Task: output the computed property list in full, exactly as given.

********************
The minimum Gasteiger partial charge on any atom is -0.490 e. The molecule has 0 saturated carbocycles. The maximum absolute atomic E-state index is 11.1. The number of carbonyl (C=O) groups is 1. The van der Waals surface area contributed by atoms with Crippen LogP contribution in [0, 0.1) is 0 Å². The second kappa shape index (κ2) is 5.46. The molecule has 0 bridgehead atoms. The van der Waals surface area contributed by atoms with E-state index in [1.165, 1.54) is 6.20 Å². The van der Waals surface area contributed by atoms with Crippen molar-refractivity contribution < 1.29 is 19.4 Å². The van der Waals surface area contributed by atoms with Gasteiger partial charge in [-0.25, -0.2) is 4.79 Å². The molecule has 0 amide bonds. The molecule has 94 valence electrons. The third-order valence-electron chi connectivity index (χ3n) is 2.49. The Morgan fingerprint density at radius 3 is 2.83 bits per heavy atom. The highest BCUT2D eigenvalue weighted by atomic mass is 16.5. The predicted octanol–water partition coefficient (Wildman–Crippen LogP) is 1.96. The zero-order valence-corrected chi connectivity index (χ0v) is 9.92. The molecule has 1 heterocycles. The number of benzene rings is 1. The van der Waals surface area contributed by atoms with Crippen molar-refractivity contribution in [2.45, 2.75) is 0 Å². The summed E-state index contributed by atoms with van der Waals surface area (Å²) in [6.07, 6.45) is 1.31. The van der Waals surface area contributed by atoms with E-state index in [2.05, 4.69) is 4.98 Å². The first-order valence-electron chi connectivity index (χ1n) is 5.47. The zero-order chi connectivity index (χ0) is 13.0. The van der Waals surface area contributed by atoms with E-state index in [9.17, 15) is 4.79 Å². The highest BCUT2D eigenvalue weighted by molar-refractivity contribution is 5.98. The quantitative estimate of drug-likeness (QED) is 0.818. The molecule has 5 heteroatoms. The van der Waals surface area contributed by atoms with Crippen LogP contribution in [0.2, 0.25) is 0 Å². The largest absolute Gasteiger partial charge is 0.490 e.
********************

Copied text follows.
The minimum Gasteiger partial charge on any atom is -0.490 e. The molecule has 0 saturated carbocycles. The maximum absolute atomic E-state index is 11.1. The number of carbonyl (C=O) groups is 1. The van der Waals surface area contributed by atoms with Crippen LogP contribution in [0, 0.1) is 0 Å². The second kappa shape index (κ2) is 5.46. The molecule has 0 bridgehead atoms. The van der Waals surface area contributed by atoms with E-state index in [1.165, 1.54) is 6.20 Å². The van der Waals surface area contributed by atoms with Crippen molar-refractivity contribution < 1.29 is 19.4 Å². The van der Waals surface area contributed by atoms with Gasteiger partial charge in [-0.25, -0.2) is 4.79 Å². The molecule has 0 amide bonds. The molecule has 94 valence electrons. The third-order valence-electron chi connectivity index (χ3n) is 2.49. The Morgan fingerprint density at radius 3 is 2.83 bits per heavy atom. The highest BCUT2D eigenvalue weighted by atomic mass is 16.5. The predicted octanol–water partition coefficient (Wildman–Crippen LogP) is 1.96. The zero-order valence-corrected chi connectivity index (χ0v) is 9.92. The molecule has 1 heterocycles. The number of benzene rings is 1. The van der Waals surface area contributed by atoms with Crippen molar-refractivity contribution in [2.45, 2.75) is 0 Å². The summed E-state index contributed by atoms with van der Waals surface area (Å²) in [6.07, 6.45) is 1.31. The van der Waals surface area contributed by atoms with E-state index in [2.05, 4.69) is 4.98 Å². The first-order valence-electron chi connectivity index (χ1n) is 5.47. The zero-order chi connectivity index (χ0) is 13.0. The van der Waals surface area contributed by atoms with E-state index in [9.17, 15) is 4.79 Å². The highest BCUT2D eigenvalue weighted by molar-refractivity contribution is 5.98. The quantitative estimate of drug-likeness (QED) is 0.818. The molecule has 5 heteroatoms. The van der Waals surface area contributed by atoms with Crippen LogP contribution in [0.2, 0.25) is 0 Å². The largest absolute Gasteiger partial charge is 0.490 e.